I’m not an outliner, I’m a “Panster.” Which is weird, because being a “Panster” goes against every other part of my life. With the rest of my life, my family, my finances, etc. I am a planner. Type-A all the way.

But not when it comes to writing. Writing is the one place that I give myself permission to fly free.

I usually start with a character and go from there. The story reveals itself to me along the way. Of course, that means there is going to be a lot of tweaking and rearranging, but that’s the price I pay for being a “Panster.”

If you’re an Outliner, you plan your novel way ahead of time, from what I understand. Some people have story arcs and everything before they even start writing.

This time, I started my story with a few characters and how they interact and I immediately jumped to plotting. And I’ve been trying to make my story “fit.” But doing that for a #Panster is like putting a size 10 foot into a size 8 shoe. There’s a lot of forcing, and whining and pain involved. And it isn’t fun, and it isn’t productive. Trust me, I worked in a shoe store when I was young and watched hundreds of women insist they were a size 6 when they were clearly a size 7, and then proceed to blame it on the shoe.

I’m blaming the shoe right now instead of just finding the right fit and giving myself lots and lots of room.

So, I’m starting over…in my own Panster way. I’m going to let my characters tell me their stories. I’m merely the recorder. I need to let them tell me their hopes and dreams and fears and conflicts. If I set them free on the keyboard, they will show up. But I need to stop shoving my large characters into the small shoe.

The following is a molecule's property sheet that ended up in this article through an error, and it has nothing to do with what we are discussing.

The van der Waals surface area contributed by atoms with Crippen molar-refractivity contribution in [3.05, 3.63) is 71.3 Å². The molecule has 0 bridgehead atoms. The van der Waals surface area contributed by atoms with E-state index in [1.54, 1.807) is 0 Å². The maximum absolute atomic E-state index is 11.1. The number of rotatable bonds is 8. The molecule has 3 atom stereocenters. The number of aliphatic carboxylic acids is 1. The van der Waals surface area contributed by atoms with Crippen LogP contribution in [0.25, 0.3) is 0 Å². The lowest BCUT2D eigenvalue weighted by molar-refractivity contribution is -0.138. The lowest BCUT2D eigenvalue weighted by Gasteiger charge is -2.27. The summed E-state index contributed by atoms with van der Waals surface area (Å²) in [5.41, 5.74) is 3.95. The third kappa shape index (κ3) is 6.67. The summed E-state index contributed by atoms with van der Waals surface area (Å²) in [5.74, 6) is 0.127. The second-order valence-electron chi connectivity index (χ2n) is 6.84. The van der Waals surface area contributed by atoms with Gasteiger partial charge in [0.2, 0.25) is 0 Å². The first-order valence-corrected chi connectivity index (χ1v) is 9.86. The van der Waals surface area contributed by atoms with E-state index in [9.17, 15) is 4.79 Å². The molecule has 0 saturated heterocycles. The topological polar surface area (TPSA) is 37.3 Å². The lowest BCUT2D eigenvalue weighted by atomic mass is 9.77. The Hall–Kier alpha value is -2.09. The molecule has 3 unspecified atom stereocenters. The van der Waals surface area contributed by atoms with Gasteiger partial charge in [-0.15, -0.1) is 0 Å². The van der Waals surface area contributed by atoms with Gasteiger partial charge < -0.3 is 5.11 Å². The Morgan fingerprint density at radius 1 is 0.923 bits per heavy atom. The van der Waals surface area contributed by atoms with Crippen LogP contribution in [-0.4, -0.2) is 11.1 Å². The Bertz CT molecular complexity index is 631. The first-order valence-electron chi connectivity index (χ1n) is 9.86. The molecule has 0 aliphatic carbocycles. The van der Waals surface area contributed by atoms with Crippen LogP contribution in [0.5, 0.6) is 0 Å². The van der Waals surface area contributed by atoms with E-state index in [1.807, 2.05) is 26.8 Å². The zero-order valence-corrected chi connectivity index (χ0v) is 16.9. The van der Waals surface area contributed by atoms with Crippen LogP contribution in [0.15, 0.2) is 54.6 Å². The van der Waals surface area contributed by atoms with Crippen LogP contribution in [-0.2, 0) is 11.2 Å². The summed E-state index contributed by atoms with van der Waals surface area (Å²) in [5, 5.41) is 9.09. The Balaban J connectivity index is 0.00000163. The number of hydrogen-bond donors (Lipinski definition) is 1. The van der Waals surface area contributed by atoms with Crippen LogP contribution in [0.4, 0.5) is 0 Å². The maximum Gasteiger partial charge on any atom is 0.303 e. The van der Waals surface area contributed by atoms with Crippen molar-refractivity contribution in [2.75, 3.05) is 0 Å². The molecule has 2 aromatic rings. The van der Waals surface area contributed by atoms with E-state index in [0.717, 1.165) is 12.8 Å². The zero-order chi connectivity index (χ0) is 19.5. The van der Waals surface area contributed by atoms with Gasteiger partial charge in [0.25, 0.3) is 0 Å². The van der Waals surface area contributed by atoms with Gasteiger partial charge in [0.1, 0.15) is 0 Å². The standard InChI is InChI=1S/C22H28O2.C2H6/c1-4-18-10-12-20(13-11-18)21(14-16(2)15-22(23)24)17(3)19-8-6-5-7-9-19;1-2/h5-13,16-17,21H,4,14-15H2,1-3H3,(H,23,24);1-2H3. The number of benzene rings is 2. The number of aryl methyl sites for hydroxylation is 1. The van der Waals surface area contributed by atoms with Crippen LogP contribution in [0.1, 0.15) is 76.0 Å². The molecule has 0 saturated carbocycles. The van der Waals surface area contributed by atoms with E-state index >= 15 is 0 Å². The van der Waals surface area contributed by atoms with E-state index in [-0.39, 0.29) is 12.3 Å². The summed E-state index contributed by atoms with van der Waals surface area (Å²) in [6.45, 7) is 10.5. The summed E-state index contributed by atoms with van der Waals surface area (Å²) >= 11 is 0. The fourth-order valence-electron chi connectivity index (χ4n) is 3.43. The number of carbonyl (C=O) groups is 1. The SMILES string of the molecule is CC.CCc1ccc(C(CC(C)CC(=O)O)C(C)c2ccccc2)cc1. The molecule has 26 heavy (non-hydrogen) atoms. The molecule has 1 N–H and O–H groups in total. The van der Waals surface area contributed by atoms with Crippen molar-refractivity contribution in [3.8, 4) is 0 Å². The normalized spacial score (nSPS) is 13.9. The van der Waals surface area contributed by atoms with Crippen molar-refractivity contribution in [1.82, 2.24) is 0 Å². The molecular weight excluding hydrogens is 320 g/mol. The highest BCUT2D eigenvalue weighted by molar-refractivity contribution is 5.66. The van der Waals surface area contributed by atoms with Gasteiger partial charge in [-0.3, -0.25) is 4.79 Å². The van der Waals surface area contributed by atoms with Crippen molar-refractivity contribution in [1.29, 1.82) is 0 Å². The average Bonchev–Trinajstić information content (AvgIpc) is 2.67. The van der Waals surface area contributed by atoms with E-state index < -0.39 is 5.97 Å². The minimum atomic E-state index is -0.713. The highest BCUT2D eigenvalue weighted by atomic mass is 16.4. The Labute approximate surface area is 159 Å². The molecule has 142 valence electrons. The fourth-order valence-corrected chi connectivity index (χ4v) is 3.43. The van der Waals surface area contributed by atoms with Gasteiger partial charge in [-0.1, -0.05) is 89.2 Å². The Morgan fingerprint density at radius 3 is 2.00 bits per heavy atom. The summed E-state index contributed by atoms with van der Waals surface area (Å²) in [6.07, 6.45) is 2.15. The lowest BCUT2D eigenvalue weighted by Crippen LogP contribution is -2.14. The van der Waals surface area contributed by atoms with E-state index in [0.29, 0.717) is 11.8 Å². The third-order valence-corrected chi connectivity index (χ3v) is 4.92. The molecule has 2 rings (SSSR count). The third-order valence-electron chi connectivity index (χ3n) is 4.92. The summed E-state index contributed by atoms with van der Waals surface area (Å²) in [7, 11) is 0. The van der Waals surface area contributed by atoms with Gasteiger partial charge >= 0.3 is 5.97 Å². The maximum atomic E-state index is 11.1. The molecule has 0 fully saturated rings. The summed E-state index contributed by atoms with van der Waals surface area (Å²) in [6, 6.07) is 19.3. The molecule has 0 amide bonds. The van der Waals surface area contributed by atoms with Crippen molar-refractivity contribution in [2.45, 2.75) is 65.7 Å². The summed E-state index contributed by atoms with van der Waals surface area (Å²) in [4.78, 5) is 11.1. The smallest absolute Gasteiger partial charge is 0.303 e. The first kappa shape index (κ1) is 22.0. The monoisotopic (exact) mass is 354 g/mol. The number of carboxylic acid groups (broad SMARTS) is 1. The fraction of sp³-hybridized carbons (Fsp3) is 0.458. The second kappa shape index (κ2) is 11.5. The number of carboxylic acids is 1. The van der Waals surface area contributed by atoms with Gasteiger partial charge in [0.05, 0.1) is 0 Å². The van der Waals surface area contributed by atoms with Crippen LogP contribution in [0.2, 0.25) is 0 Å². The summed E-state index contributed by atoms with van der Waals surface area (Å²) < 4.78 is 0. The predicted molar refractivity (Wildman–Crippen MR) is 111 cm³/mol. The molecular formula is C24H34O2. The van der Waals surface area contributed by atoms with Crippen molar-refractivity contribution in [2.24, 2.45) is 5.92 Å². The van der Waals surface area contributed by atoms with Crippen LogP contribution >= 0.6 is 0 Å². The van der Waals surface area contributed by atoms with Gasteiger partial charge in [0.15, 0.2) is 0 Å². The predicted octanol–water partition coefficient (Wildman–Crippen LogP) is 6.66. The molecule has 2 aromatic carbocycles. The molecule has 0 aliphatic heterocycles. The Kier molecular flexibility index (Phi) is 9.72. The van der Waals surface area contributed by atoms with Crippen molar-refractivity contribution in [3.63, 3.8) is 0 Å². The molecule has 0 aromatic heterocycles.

How do you start a new story? Are you a Panster or an Outliner?

Here we go again…novel finished…and waiting…

Here we go again…

Novel #3 is finished and ready to find a literary agent!

Now I know, it’s never really “finished” until you actually FIND the agent or publisher and it’s sitting on a retail shelf complete with bar code. But that could take some time, if ever.

So, in the meantime, what to do, what to do?

I don’t know about you, but I immediately start brainstorming on the next book. Since I write women’s fiction, I usually start with a character or characters and then build from there.

I had a “Character Journal” until my last laptop was stricken with the “Black Screen of Death.”

It was a sad day, or a liberating one, depending on how you look at it. Nah, who am I kidding…it was sad…tragic even. All those ideas lost. They’re still on the computer, I just have to get to them.

I already have a name for my next main character. Besides starting a new “Character Journal,” I’ve started a “Name List.” Names are just as important as character development. You know how sometimes a name can conjure an entire character? That’s the sort of name I have in mind. Now I just have to figure out her story.